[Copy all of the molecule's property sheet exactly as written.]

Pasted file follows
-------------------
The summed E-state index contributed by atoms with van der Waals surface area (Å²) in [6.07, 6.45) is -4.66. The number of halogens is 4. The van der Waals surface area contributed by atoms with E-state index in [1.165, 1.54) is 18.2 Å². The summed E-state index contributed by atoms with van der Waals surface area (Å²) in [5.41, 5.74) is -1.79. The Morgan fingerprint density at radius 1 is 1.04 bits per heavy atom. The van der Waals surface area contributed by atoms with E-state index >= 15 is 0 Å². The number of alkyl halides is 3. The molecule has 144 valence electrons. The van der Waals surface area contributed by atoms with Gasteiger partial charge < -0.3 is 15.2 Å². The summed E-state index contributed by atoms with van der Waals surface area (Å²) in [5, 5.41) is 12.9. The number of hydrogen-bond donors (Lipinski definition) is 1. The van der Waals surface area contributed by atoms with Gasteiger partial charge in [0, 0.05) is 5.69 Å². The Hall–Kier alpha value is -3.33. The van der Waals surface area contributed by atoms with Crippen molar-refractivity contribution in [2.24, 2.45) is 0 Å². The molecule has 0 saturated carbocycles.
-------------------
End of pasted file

The summed E-state index contributed by atoms with van der Waals surface area (Å²) in [6.07, 6.45) is -4.66. The number of halogens is 4. The van der Waals surface area contributed by atoms with E-state index in [1.165, 1.54) is 18.2 Å². The summed E-state index contributed by atoms with van der Waals surface area (Å²) in [5.41, 5.74) is -1.79. The Morgan fingerprint density at radius 1 is 1.04 bits per heavy atom. The van der Waals surface area contributed by atoms with E-state index >= 15 is 0 Å². The number of alkyl halides is 3. The molecule has 144 valence electrons. The van der Waals surface area contributed by atoms with Gasteiger partial charge < -0.3 is 15.2 Å². The summed E-state index contributed by atoms with van der Waals surface area (Å²) in [5, 5.41) is 12.9. The number of hydrogen-bond donors (Lipinski definition) is 1. The van der Waals surface area contributed by atoms with Gasteiger partial charge in [0, 0.05) is 5.69 Å². The Hall–Kier alpha value is -3.33. The van der Waals surface area contributed by atoms with Crippen molar-refractivity contribution in [2.24, 2.45) is 0 Å². The molecule has 0 saturated carbocycles.